The Urbanomics Archive Trailer. 2008
A short trailer made for the Street Art, Street Life exhibition at the Bronx Museum in 2008. Illustrating photos and research of defensive design ongoing since 1995, found in the Defensive Architecture section of this website.
Street Art, Street Life, The Bronx Museum of the Arts, Bronx, NY, USA. 2008
The accompanying exhibition text
The Urbanomics Archive
A vernacular of terror is stalking our city streets and public spaces.
During the past two decades a trenchant re-regulation and redaction of public space has – in the words of the urban geographer Neil Smith – ‘culminated in the multiple closures, erasures, inundations and transfigurations of public space at the behest of state and corporate strategies.‘ Using supposedly anti-terrorist policies in order to create a wholly unprecedented circumscription of popular uses of public space, the clampdown on public space, in the name of enforcing public safety and homeland security, has been dramatic. Public spaces have succumbed to a surge in expert administration and its coordination and management by a specific group of class interests. The lost geography of the public sphere has developed alongside a concurrent loss of politics and the new social order that the state and financial elites struggle to present as normal.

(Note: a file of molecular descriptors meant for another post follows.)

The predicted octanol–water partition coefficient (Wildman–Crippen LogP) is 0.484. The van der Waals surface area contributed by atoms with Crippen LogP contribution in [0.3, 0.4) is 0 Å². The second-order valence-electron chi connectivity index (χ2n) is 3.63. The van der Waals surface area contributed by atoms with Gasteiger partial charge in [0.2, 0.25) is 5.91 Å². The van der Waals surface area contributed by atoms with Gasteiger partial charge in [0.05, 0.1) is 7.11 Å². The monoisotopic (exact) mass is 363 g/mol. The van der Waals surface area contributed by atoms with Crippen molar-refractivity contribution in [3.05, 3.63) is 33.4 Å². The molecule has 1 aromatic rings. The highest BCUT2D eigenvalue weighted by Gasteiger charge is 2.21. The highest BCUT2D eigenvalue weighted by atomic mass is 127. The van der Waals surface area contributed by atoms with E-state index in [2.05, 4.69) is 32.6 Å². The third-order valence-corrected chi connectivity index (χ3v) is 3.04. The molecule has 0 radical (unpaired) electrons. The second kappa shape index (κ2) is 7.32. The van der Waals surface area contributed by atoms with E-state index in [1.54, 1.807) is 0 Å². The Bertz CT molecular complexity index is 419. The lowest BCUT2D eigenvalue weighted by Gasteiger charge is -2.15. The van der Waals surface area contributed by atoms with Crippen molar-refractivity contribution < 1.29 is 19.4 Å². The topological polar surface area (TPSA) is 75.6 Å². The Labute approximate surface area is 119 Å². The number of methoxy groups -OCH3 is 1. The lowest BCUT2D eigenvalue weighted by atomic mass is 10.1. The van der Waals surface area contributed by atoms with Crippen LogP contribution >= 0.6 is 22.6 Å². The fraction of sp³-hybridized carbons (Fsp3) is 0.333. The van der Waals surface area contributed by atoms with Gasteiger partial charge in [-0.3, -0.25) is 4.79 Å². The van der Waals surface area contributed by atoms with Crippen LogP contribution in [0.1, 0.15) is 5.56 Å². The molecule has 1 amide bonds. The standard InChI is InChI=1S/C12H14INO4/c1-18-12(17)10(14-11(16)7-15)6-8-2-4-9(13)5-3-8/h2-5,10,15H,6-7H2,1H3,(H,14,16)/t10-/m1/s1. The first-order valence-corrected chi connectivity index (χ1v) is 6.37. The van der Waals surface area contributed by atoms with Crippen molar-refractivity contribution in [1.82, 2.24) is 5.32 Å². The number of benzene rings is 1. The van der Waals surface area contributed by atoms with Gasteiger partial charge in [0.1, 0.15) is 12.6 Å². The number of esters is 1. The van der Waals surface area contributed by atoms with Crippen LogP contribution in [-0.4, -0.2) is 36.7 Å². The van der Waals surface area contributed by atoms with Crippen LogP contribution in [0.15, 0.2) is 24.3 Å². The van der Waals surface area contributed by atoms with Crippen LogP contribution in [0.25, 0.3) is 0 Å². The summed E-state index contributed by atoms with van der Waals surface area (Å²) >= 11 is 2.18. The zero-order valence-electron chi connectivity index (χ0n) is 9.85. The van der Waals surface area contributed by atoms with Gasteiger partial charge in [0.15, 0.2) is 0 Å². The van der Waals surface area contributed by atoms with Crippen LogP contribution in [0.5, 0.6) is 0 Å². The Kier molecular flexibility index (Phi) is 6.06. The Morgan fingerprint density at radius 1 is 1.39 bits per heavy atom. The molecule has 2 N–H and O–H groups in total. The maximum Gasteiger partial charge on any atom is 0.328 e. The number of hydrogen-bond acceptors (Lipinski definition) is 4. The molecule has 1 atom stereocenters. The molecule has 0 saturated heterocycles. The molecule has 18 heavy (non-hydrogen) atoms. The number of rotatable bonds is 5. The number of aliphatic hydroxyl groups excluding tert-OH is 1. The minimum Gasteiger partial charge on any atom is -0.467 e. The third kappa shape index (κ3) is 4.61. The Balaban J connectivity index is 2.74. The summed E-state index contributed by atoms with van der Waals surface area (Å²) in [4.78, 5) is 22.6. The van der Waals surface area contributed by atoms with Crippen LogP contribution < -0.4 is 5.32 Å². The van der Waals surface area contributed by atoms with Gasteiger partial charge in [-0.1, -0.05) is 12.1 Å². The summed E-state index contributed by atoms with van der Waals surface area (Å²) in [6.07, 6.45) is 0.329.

These class interests are reflected in the constantly unfolding design of street furniture, bollards, lampposts, traffic islands, pedestrian barriers, planters, flower beds, city squares, bus stops, street signage and cctv. Preventative designs implemented to instil a certain level of fear and displace unwanted groups and activities in cities that are increasingly being handed over to corporate and military control.
The militarization of public spaces is in some cities quite obvious, where military vehicles and personnel openly guard buildings and streets. In other places its presence is represented by a symbolic colour code system of international Threat Levels: The 5 Codes. This ranges from green representing a slight threat of terrorist attack to red as the most severe state of alert. Since 2002 most of the United States has been on Code Yellow: Elevated Threat. But New York City has been on code Orange – Major Threat.
Financial centres are the best places to observe these changes. Here the interests of particular groups are increasingly made visibly secure. The quality of everyday life and urban space is physically and symbolically sacrificed for a ramped up layering of temporarily permanent fortifications. Design groups, banks and the state work closely with military advisors to develop designs drawn from and mixture of mediaeval, martial and 18th century picturesque landscape gardening techniques: Barriers, moats, Ha-has, raised beds, check-points, sentry boxes, ramps, ramparts, viewing platforms, planters, bollards and turntables.
More recently moats of collapsible concrete have been built around certain buildings. This is a technology that has been adapted from the aviation industry in which the concrete literally collapses when a heavy vehicle drives across it. It has been given the more adventurous sounding safari-like name of Tiger Traps.